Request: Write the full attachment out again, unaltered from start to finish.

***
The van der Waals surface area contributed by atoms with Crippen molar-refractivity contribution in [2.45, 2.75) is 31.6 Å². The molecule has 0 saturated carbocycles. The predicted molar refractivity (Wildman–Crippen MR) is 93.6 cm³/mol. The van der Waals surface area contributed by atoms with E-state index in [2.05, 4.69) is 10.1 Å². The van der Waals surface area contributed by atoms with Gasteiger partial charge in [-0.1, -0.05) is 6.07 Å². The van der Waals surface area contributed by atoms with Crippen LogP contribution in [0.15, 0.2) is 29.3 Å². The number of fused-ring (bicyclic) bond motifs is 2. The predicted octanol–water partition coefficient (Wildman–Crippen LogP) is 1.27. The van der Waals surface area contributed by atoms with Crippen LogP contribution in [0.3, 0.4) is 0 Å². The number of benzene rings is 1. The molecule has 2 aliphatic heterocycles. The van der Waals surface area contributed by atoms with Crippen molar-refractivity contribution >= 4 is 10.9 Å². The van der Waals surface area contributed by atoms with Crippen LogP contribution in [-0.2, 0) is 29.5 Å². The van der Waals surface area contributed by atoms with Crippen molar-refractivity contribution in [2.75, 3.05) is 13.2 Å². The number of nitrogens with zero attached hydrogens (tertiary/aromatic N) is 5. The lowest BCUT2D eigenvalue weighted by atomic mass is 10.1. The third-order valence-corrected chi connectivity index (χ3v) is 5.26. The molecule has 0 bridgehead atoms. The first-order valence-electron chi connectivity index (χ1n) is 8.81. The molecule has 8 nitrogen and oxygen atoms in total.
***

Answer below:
The van der Waals surface area contributed by atoms with Crippen molar-refractivity contribution in [2.45, 2.75) is 31.6 Å². The molecule has 0 saturated carbocycles. The predicted molar refractivity (Wildman–Crippen MR) is 93.6 cm³/mol. The van der Waals surface area contributed by atoms with E-state index in [2.05, 4.69) is 10.1 Å². The van der Waals surface area contributed by atoms with Gasteiger partial charge in [-0.1, -0.05) is 6.07 Å². The van der Waals surface area contributed by atoms with Crippen LogP contribution in [0.15, 0.2) is 29.3 Å². The number of fused-ring (bicyclic) bond motifs is 2. The predicted octanol–water partition coefficient (Wildman–Crippen LogP) is 1.27. The van der Waals surface area contributed by atoms with Crippen LogP contribution in [0.3, 0.4) is 0 Å². The number of benzene rings is 1. The molecule has 2 aliphatic heterocycles. The van der Waals surface area contributed by atoms with Crippen molar-refractivity contribution >= 4 is 10.9 Å². The van der Waals surface area contributed by atoms with Crippen LogP contribution in [-0.2, 0) is 29.5 Å². The van der Waals surface area contributed by atoms with Crippen molar-refractivity contribution in [2.75, 3.05) is 13.2 Å². The number of nitrogens with zero attached hydrogens (tertiary/aromatic N) is 5. The lowest BCUT2D eigenvalue weighted by atomic mass is 10.1. The third-order valence-corrected chi connectivity index (χ3v) is 5.26. The molecule has 0 bridgehead atoms. The first-order valence-electron chi connectivity index (χ1n) is 8.81. The molecule has 8 nitrogen and oxygen atoms in total.